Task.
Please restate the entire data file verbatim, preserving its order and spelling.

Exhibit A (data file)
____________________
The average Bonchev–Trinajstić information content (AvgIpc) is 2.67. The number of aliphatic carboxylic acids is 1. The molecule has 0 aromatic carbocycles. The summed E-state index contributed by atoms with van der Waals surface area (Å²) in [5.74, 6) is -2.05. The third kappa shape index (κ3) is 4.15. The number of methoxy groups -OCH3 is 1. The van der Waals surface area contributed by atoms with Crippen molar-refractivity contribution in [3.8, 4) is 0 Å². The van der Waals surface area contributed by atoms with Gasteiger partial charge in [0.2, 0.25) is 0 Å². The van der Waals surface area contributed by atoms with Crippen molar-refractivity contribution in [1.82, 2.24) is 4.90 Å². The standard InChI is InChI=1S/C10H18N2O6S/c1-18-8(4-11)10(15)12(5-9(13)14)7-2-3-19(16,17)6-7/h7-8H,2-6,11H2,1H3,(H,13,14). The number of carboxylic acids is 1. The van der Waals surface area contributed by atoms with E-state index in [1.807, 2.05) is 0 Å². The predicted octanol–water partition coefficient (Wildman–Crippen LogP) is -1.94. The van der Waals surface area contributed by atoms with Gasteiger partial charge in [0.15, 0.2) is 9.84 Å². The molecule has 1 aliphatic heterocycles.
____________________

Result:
The average Bonchev–Trinajstić information content (AvgIpc) is 2.67. The number of aliphatic carboxylic acids is 1. The molecule has 0 aromatic carbocycles. The summed E-state index contributed by atoms with van der Waals surface area (Å²) in [5.74, 6) is -2.05. The third kappa shape index (κ3) is 4.15. The number of methoxy groups -OCH3 is 1. The van der Waals surface area contributed by atoms with Crippen molar-refractivity contribution in [3.8, 4) is 0 Å². The van der Waals surface area contributed by atoms with Gasteiger partial charge in [0.2, 0.25) is 0 Å². The van der Waals surface area contributed by atoms with Crippen molar-refractivity contribution in [1.82, 2.24) is 4.90 Å². The standard InChI is InChI=1S/C10H18N2O6S/c1-18-8(4-11)10(15)12(5-9(13)14)7-2-3-19(16,17)6-7/h7-8H,2-6,11H2,1H3,(H,13,14). The number of carboxylic acids is 1. The van der Waals surface area contributed by atoms with E-state index in [1.807, 2.05) is 0 Å². The predicted octanol–water partition coefficient (Wildman–Crippen LogP) is -1.94. The van der Waals surface area contributed by atoms with Gasteiger partial charge in [0.15, 0.2) is 9.84 Å². The molecule has 1 aliphatic heterocycles.